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NaNoWriMo: Why It’s a Good Idea

One month. Fifty thousand words. No problem, right? Right. Even with a major holiday involving family, stress, traveling and other distractions, you can do this. It’s November. So it’s time for NaNoWriMo, the National Novel Writing Month challenge of writing a 50k word book in the month of November.

I have participated in NaNoWriMo a couple of times. The first time I wrote one and a half novels. I didn’t realize it was one and a half until after the deadline passed, it just turned out that way. I have this horrible habit of writing long. My chapters are long. My manuscripts are long. Even client work runs long the first time out. Maybe even the second. Things like that don’t change during NaNoWrimo. In fact, it’s easier to write long than short. It’s a known fact. There’s even an oft-disputed quote about a writer apologizing for writing a long letter because he had no time to write a shorter one. The quote is attributed to everyone from Blaise Pascal (the supposed original author) to Mark Twain and beyond.

Luckily the point of NaNoWriMo isn’t to write short or concise. It is just to write. Freely. Robustly. Wildly. With abandon. There’s no room for a critic or editor when you’re facing a 50k deadline in 30 short days. There’s no time for second glances or even much thought. The challenge is to fill pages with words in some semblance of a story, knowing you can fix it all later.

NaNoWriMo is about the creative side of writing, not the rewriting that follows. Let the editing wait for another time. When you are in the crush of word counts, you needn’t waste time with worries or trimming. Write, and write long. It’s perfect for me.

The best part of the challenge is the freedom to write without reservations. It’s the joy of NaNoWriMo. The pace forces you to let go of the critical inner voice that scolds word choice and sentence structure. The one that keeps you up at night with worries your characters aren’t sympathetic or likable enough. The only thing that matters in the heat of the challenge is stringing words together in novel form or the closest approximation you can manage. It’s a glorious experience watching the counter move toward the final goal and feeling the adrenalin flow when the counter stalls or falls behind schedule. There’s nothing like it.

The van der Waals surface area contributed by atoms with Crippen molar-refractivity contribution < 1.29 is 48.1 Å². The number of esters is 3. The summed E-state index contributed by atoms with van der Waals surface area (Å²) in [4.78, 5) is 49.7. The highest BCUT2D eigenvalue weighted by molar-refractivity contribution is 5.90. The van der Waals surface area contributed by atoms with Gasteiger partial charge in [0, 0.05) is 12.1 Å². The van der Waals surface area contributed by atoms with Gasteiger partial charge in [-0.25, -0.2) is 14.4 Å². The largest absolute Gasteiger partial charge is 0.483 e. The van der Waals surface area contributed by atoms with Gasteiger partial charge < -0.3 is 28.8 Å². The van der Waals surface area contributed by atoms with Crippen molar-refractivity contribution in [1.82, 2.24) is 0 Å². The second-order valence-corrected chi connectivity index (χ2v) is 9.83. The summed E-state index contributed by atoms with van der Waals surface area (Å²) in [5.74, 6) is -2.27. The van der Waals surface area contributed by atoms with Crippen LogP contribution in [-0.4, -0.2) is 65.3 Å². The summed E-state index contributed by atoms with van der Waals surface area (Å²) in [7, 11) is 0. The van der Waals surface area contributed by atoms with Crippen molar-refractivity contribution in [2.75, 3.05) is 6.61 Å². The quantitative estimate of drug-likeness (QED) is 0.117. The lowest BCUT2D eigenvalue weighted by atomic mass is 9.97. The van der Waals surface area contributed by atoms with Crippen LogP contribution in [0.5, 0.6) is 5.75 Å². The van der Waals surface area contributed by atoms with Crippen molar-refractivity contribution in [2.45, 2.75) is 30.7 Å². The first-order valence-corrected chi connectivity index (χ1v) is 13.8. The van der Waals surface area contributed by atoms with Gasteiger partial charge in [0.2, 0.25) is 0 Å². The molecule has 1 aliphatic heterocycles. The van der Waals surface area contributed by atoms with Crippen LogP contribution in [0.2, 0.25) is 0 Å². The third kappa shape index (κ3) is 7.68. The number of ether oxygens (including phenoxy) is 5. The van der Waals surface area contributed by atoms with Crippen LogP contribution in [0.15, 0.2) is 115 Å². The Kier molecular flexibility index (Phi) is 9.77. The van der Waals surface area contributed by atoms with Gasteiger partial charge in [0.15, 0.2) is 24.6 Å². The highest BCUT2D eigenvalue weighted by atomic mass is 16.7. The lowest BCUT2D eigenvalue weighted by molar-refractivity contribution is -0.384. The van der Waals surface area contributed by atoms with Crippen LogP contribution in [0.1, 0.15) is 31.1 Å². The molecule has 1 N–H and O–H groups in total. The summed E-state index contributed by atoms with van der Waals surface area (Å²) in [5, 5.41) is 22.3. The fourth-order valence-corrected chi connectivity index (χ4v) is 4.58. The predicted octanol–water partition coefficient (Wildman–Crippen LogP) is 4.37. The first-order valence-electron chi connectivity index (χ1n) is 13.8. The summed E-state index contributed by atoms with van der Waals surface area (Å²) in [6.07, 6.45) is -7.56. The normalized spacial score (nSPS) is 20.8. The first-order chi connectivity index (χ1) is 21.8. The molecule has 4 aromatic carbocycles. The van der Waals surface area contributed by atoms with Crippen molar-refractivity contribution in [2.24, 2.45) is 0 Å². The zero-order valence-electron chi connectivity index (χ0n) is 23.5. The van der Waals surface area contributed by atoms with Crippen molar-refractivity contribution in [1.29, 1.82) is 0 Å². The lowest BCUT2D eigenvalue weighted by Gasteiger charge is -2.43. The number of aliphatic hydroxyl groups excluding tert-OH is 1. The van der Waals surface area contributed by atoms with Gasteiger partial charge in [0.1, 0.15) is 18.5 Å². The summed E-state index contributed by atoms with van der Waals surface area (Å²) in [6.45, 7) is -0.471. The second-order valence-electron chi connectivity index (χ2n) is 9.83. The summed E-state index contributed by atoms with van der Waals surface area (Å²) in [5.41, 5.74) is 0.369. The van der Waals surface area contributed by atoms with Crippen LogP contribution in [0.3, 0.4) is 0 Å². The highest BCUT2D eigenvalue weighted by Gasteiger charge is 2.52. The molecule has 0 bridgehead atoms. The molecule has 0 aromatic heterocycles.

As you can tell, I highly recommend trying NaNoWriMo at least once. More if you can. The first time I did it, I’d never done long form fiction before. I learned a lot those 30 days. I learned “pantsing” is not for me. I learned I needed tighter story arcs if I ever wanted to write a normal (read: publishable) sized book. And I learned setting strict goals helps keep my hands moving on the keys.

Writing a novel is a different experience than any other writing I’ve done. It’s challenging and rewarding and I love it. I never want to give it up. NaNoWriMo let me figure that out. After so many years writing for others, it was amazing to write for myself. Now I’ll admit that first effort has been shoved aside on my laptop and archived, likely never to be resurrected. But the value of that first attempt was not in the resulting manuscript, but in what I learned about my strengths and weaknesses as a novel writer. I learned more in those few days than I would have on my own in a longer time frame.

If you are on the fence about trying it, stop thinking and sign up. Yes, it’s tough. Yes, it’s time-consuming. Yes, it will keep you up at night and drive you nuts at times. But it is so worth it in the end. Even if you don’t end up with something book-shaped in the end, you will have learned as a writer and gotten some great practice pounding the keys.

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